As he walked down a hall in the outfield of Globe Life Field, high-fives with fans and surrounded by a sea of cameras, it was almost as if Cory Youmans had hit a huge home run. Instead, he won the jackpot.
Youmans made the catch of his life on Tuesday-evening, taking the ball that launched New York Yankees slugger Aaron Judge for his American League-record 62nd homer.
The historic souvenir came sailing into the front row of Section 31 in left field, a drive Judge struck to start the second game of a day-night doubleheader against the Texas Rangers. Youmans immediately caught it.
Youmans, who is from Dallas, works in the financial world. Ken Goldin, the executive chairman of Goldin Auctions, told the New York Times that he believes Judge’s home run ball would fetch between $750,000 and $1.25 million when put up for sale. However, JP Cohen, the president of memorabilia site Memory Lane, has said he would pay $2 million for the ball and borrow it for display at Yankee Stadium. On Wednesday, he said the offer is still on the table.
“I think the offer is way beyond reasonable, if he’s inclined to sell it,” Cohen said in a telephone interview with the AP.
The most expensive home run baseball of all time cost $3 million, including commission, in 1999. It was the ball that Mark McGwire hit for his then-record 70th home run in 1998.
With security personnel around him as he took the ball to be authenticated, Youmans was asked what he intended to do with the prize.
“Good question. I haven’t thought about it,” he said.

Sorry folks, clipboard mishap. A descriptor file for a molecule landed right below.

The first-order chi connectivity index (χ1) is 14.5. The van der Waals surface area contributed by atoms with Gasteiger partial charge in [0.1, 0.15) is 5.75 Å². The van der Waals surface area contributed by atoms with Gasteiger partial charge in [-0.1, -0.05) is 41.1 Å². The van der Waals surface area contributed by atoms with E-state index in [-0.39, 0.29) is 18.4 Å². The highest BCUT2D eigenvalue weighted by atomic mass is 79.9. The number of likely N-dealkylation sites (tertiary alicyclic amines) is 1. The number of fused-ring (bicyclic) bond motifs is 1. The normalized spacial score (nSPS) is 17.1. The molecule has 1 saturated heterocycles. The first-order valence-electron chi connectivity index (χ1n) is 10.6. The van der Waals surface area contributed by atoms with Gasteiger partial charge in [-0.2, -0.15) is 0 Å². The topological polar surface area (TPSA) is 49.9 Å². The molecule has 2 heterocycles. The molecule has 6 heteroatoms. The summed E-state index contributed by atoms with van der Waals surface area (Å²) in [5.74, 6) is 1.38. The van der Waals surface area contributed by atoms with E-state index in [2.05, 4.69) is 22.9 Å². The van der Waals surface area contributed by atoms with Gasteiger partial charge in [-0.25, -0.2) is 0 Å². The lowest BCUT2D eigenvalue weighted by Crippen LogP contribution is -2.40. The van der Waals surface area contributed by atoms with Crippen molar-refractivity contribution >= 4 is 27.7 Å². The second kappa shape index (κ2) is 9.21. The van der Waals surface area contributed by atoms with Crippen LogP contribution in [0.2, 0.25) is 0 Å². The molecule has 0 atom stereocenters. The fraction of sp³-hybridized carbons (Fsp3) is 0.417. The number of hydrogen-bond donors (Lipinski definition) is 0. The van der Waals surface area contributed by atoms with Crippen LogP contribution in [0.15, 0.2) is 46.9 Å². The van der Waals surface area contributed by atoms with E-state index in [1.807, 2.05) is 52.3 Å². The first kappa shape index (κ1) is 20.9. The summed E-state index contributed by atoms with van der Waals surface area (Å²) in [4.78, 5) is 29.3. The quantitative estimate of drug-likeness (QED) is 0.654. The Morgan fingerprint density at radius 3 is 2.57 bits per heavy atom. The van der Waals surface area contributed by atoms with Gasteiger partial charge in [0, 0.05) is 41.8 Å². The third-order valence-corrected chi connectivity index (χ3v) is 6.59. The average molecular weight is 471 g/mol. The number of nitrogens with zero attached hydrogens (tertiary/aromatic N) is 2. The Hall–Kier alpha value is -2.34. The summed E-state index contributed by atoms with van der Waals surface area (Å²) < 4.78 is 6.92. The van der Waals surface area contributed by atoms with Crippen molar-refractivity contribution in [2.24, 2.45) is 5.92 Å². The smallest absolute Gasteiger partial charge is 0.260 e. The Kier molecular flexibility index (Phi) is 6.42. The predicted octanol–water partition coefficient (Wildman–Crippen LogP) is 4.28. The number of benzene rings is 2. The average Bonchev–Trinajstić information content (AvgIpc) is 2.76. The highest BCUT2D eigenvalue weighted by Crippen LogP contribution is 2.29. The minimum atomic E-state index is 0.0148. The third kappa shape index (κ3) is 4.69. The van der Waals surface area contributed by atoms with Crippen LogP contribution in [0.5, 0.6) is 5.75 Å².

After the Yankees lost 3-2, Judge said he didn’t have possession of the home run ball.
“I don’t know where it is,” he said. “We’ll see what happens with that. It would be great to get it back, but that’s a fan souvenir. He made a great catch there and they have every right to do so.”
Shortly after a local TV station posted a short interview with Youmans on a walkway, Bri Amaranthus tweeted, “THIS IS MY HUSBAND.” Amaranthus is a reporter who covers the Dallas Cowboys and once participated in The Bachelor.
Youmans was among the crowd of 38,832, the largest to have seen a baseball game at Globe Life Field in its three-year history.
Many fans at Rangers stadium came dressed in Yankees caps and jerseys. Some came to see Judge making history. Some came just for history. Some have come a long way.
The last two categories include Jimmy Bennicaso of Norwalk, Connecticut, who is a fan of the Yankees’ urban rivals. “I’m actually a Met fan,” Bennicaso said. “Cowboy and Met love a rough combo.”
Bennicaso was home in Connecticut Monday night after watching Judge fail to homer in the first of four games against the Rangers in three days. He got an idea from his girlfriend, what if he went to Texas to personally chase Judge?
“She said, ‘Yeah, go for it,'” he said.
Bennicaso took a morning flight to Texas. Being self-employed in real estate investments helped, he said. Bennicaso placed himself in the lower deck of the right field stands hoping to grab a homer from the opposite field.
Instead, Judge hit a home run that broke Roger Maris’ 1961 AL record. Empty-handed, Bennicaso planned to return home Wednesday morning.
“It was worth it,” he said. “I tried my best.”